Disease may be defined as a foreign intrusion by a substance, object or disorder that infiltrates or intrudes upon a living thing, causing negative consequences to said living form, disrupting its existence or causing negativity and in some situations leading to death. The word is often used as a simile for how something moves harmfully through society or a culture, for instance “The drug epidemic moves through our cities like a disease.” The medical world often finds defining disease difficult and it can be unclear. Some define it as anything that intrudes upon “good health” only to find that health is no more easily defined than disease. Both words are subject to debate and even situational definition. That being said, for our intent and purposes, in our meditation studies, we shall consider defining negativity as a disease.

Many students who meditate come to the conclusion that nothing is truly negative. If a happening or situation (despite its challenges) assists us on the road to consciousness, then nothing is negative. Merely a tool or lesson for us to learn from. Yet, many teachers and mentors will include lessons on the spreading of negativity in their teachings.

Negativity spreads like a disease. You have seen it so many times, perhaps have done it yourself. It seems to happen in the media, in our day-to-day lives, schools, public meetings, etc. and especially in our personal intimate conversation. People telling stories of past events or making negative observations of others or society. Folks talking about future dreadful situations that may or may not happen. We pull each other into negativity. For example, I can tell you some story of horrid happenings that caused great suffering for countless people. There is nothing wrong with that. Perhaps the story needs to be said to educate or protect humanity from recurrence; yet, as I speak, clouds of dread come over you as you digest the dialogue, or even a small taste of negative emotions that pull you from a moment where you may have been blissfully present and joyful only to have me damper your moment by sharing my discomfort. We find ourselves now sharing the disease of negativity. It doesn’t end there. You walk upon a group of people occupied with their current conversation and bring them the dreadful story pulling them in, they disperse only to spread the dread to the next people they meet.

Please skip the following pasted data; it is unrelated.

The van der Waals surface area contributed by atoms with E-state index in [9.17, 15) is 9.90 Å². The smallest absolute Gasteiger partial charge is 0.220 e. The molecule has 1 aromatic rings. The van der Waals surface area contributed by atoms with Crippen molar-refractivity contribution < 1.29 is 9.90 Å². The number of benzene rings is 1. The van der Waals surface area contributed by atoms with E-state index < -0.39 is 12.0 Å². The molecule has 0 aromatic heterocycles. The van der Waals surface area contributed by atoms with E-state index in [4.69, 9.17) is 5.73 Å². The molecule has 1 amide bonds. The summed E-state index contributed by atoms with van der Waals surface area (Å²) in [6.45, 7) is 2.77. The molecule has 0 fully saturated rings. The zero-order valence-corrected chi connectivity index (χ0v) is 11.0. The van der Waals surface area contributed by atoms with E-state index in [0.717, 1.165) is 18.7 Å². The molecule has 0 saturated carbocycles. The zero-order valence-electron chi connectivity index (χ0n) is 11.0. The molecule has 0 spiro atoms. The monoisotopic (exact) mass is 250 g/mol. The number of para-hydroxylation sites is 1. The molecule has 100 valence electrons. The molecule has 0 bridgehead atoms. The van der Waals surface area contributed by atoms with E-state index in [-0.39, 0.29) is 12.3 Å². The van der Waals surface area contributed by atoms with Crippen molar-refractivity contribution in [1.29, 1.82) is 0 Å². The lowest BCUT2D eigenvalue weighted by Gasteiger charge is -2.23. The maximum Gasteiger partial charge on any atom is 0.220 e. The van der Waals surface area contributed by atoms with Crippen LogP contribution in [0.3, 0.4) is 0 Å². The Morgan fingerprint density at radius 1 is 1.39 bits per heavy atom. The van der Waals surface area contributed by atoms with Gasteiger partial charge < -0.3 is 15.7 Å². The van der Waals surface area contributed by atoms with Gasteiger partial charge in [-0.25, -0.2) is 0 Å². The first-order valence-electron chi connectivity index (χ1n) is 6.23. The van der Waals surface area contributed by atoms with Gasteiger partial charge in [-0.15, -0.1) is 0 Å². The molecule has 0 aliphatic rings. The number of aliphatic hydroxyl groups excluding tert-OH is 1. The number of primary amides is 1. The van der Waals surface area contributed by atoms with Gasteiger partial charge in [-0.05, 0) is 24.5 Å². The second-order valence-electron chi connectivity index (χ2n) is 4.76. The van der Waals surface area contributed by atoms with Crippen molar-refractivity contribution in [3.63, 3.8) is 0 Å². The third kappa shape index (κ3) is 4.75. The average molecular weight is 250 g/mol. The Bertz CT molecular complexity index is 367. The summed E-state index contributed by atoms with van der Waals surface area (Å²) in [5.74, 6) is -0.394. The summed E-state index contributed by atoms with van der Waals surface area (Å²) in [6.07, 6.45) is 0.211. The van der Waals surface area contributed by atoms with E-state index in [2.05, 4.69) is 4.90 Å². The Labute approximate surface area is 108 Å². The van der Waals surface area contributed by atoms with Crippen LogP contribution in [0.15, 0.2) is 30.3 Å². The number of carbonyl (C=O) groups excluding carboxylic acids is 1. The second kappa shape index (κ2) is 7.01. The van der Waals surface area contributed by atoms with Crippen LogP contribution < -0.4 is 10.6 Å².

How often will someone bring you negative observations of another, only to pull you into their own mind set? If you’re unaware, you then form opinions of approval or disapproval, trust or distrust, etc. of the other person based on the narrow mindedness of another. It’s what we do, at least some of us. Some may say there is nothing wrong with voicing our opinions and observations. True. But to what end. As students of meditation we have an awareness of the results of our behaviors. We chose to spread peace, love and joy. We chose to help the world and our fellow humans and not continue to cause damage. Better to be still, silent and in a state of love than to perpetuate the disease of negativity.

A meditation, try it out here and there when it comes to mind, or not. Before you speak, relay an observation, tell a story, repeat a judgement, etc. see if you can catch yourself before you say it. When you do, run the sentence or story through your mind, consider whether it would create negativity for the listener and if it would perpetuate the negativity you’re experiencing by pulling you further in or keeping you in the emotional impact of the drama. The spreading of negativity often interferes with your consciousness and your awareness, of the peace, love and joy the moment contains.